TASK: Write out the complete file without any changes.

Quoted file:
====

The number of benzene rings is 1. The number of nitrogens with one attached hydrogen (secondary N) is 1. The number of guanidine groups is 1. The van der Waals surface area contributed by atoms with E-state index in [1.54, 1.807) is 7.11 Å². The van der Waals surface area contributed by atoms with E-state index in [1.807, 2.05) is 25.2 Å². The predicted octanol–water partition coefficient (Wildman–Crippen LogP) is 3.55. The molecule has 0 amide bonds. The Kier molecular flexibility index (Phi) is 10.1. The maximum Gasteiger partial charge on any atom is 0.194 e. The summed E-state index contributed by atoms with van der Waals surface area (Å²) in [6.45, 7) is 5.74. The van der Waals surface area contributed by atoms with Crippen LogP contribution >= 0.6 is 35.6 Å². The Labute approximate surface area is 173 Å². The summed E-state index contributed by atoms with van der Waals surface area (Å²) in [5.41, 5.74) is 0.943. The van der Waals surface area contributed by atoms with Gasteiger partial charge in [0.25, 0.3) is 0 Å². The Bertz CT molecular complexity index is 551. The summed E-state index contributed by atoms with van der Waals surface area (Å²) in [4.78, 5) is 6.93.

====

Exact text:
The number of benzene rings is 1. The number of nitrogens with one attached hydrogen (secondary N) is 1. The number of guanidine groups is 1. The van der Waals surface area contributed by atoms with E-state index in [1.54, 1.807) is 7.11 Å². The van der Waals surface area contributed by atoms with E-state index in [1.807, 2.05) is 25.2 Å². The predicted octanol–water partition coefficient (Wildman–Crippen LogP) is 3.55. The molecule has 0 amide bonds. The Kier molecular flexibility index (Phi) is 10.1. The maximum Gasteiger partial charge on any atom is 0.194 e. The summed E-state index contributed by atoms with van der Waals surface area (Å²) in [6.45, 7) is 5.74. The van der Waals surface area contributed by atoms with Crippen LogP contribution >= 0.6 is 35.6 Å². The Labute approximate surface area is 173 Å². The summed E-state index contributed by atoms with van der Waals surface area (Å²) in [5.41, 5.74) is 0.943. The van der Waals surface area contributed by atoms with Gasteiger partial charge in [0.25, 0.3) is 0 Å². The Bertz CT molecular complexity index is 551. The summed E-state index contributed by atoms with van der Waals surface area (Å²) in [4.78, 5) is 6.93.